- Tabatha Wharton
- and Staff Writers Staff Writer
Ready, set, paddle!
What is paddling? It’s a generic classification for vessels (and related activities) that are powered by paddles — canoes, kayaks, Stand Up Paddleboards (SUPs) and rafts. This does not include rowing with oars or motor boats, said Erik Dahlstrom, outdoor recreation coordinator for Five Rivers MetroParks.
For beginners: In this region, lakes are a great place to experience paddlesports for the first time, Dahlstrom said.
It’s important to know that rivers are more challenging because of the river’s current and hazards like strainers and low-head dams, he said.
For the more experienced: Eastwood and RiverScape Metroparks have whitewater features that offer more experienced paddlers a place to practice techniques that they will need on more advanced rivers, while also having a separate passage option for less experienced paddlers, he said.
• Eastwood MetroPark – Mad River Eastwood Lake, Blue Lake, and lagoon access.
• Englewood MetroPark – Stillwater River and lake access.
• Germantown MetroPark – Twin Creek access.
• Huffman MetroPark – Mad River and Huffman Lake access.
• Island MetroPark — Great Miami River and lagoon access.
• RiverScape MetroPark – Great Miami River access.
• Taylorsville MetroPark – Great Miami River access.
• Wegerzyn Gardens MetroPark – Stillwater River access.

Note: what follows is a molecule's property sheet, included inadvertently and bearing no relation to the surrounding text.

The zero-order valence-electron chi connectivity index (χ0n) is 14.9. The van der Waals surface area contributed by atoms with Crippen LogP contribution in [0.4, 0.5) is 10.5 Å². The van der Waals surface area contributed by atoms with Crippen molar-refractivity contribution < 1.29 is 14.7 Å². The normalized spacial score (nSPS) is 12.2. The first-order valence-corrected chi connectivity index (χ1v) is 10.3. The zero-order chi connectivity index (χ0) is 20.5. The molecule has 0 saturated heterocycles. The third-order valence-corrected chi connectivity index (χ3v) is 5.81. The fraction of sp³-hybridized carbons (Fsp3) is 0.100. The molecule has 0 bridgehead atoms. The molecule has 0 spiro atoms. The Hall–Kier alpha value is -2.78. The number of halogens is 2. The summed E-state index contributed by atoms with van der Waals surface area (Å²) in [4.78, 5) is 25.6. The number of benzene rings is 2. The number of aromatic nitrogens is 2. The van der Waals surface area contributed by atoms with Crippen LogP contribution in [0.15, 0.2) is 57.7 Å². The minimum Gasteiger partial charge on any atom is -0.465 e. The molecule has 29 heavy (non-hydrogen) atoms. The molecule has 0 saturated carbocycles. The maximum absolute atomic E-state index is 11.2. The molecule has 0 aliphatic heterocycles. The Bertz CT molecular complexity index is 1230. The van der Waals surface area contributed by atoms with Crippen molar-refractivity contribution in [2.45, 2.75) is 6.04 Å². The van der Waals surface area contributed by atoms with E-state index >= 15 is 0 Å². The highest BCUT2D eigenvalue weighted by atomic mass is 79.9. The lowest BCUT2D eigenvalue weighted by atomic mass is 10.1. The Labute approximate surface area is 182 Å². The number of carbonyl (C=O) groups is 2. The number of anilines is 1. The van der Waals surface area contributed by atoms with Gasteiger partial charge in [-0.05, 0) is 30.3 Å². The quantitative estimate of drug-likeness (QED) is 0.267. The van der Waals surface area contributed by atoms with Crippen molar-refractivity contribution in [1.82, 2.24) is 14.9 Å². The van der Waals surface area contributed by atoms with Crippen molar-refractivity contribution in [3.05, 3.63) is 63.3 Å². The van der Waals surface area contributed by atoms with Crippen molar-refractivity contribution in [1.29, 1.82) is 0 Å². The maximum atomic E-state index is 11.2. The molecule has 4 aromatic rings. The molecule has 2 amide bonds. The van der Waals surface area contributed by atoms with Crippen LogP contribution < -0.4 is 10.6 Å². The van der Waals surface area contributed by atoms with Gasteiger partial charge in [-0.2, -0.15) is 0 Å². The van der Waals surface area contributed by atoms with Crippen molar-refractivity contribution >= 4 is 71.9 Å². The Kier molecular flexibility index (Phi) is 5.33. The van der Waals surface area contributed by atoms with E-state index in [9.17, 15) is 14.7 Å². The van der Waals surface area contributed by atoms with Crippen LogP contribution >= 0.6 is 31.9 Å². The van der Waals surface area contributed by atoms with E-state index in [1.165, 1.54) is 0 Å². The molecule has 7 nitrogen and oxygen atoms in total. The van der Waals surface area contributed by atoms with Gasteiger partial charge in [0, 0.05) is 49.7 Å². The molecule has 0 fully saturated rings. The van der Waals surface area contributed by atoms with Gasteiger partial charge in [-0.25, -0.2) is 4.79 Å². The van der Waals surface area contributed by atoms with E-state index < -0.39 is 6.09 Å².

The Stillwater, Great Miami and Mad rivers are part of the Great Miami River Watershed Water Trail – the largest water trail system in Ohio. The trail collectively offers 265 miles of waterway accessible to recreational boaters, fishermen and wildlife watchers. A water trail is a network of publicly accessible facilities that provide opportunities to fish; launch canoes, kayaks, and other craft; and explore the natural and cultural heritage along the river.
Five Rivers MetroParks does not rent paddling equipment, so you will need to bring your own, or rent equipment from:
• Twin Creek Kayak & Canoe Livery, 1341 W. Market St, Germantown; (937) 903-8934
If you’re a beginner, Dahlstrom recommends you take a class specific to the vessel that you are going to take out on the water. You can find classes through the following groups:
1. Do your research. Research the body of water you plan to use. Where is there boater access? If something goes wrong, who can you call for help? What is the weather forecast? Do you need any special gear or training to handle the conditions that you will encounter on the day you go paddling? Etc.
2. Create an equipment list. That list should include a lifejacket, boat, paddle, sun protection, water, food/extra snacks, dry clothes, first aid kit, rescue gear for the body of water you are paddling, whistle and cell phone (put cell phone in a waterproof case), etc. and go through this list before every trip so you do not forget something important.
3. Make a plan for your adventure and share it with someone. Map out a detailed plan in advance and leave it with someone who cares about you.
4. Wear the lifejacket, always.
More safety information can be found by clicking here.